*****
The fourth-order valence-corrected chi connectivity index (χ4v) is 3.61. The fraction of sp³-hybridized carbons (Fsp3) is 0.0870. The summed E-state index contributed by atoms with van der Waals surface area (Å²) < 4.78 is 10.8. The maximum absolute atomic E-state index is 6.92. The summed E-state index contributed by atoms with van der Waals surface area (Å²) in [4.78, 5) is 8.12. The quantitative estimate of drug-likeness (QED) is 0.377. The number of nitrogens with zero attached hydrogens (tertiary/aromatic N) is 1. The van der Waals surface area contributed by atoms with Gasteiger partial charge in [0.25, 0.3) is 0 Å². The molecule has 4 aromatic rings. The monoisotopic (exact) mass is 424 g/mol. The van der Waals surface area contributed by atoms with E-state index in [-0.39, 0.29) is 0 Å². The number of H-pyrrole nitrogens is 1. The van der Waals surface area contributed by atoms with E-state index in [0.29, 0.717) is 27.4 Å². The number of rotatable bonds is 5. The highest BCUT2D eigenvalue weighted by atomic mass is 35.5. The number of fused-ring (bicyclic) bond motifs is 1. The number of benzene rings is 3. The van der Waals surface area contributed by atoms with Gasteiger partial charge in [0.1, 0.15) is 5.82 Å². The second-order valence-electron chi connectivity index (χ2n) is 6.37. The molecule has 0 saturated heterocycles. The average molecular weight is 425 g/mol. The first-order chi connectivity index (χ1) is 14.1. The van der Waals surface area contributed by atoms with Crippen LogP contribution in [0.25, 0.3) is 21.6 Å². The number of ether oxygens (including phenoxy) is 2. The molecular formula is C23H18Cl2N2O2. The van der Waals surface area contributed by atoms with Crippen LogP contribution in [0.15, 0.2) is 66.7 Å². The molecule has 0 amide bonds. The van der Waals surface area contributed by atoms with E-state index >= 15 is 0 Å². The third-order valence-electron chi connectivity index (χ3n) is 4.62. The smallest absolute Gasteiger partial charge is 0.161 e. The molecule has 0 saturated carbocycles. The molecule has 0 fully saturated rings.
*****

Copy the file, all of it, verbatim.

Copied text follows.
The fourth-order valence-corrected chi connectivity index (χ4v) is 3.61. The fraction of sp³-hybridized carbons (Fsp3) is 0.0870. The summed E-state index contributed by atoms with van der Waals surface area (Å²) < 4.78 is 10.8. The maximum absolute atomic E-state index is 6.92. The summed E-state index contributed by atoms with van der Waals surface area (Å²) in [4.78, 5) is 8.12. The quantitative estimate of drug-likeness (QED) is 0.377. The number of nitrogens with zero attached hydrogens (tertiary/aromatic N) is 1. The van der Waals surface area contributed by atoms with Gasteiger partial charge in [0.25, 0.3) is 0 Å². The molecule has 4 aromatic rings. The monoisotopic (exact) mass is 424 g/mol. The van der Waals surface area contributed by atoms with E-state index in [-0.39, 0.29) is 0 Å². The number of H-pyrrole nitrogens is 1. The van der Waals surface area contributed by atoms with E-state index in [0.29, 0.717) is 27.4 Å². The number of rotatable bonds is 5. The highest BCUT2D eigenvalue weighted by atomic mass is 35.5. The number of fused-ring (bicyclic) bond motifs is 1. The number of benzene rings is 3. The van der Waals surface area contributed by atoms with Gasteiger partial charge in [0.1, 0.15) is 5.82 Å². The second-order valence-electron chi connectivity index (χ2n) is 6.37. The molecule has 0 saturated heterocycles. The average molecular weight is 425 g/mol. The first-order chi connectivity index (χ1) is 14.1. The van der Waals surface area contributed by atoms with Crippen LogP contribution in [0.25, 0.3) is 21.6 Å². The number of ether oxygens (including phenoxy) is 2. The molecular formula is C23H18Cl2N2O2. The van der Waals surface area contributed by atoms with Crippen LogP contribution in [0.15, 0.2) is 66.7 Å². The molecule has 0 amide bonds. The van der Waals surface area contributed by atoms with E-state index >= 15 is 0 Å². The third-order valence-electron chi connectivity index (χ3n) is 4.62. The smallest absolute Gasteiger partial charge is 0.161 e. The molecule has 0 saturated carbocycles. The molecule has 0 fully saturated rings.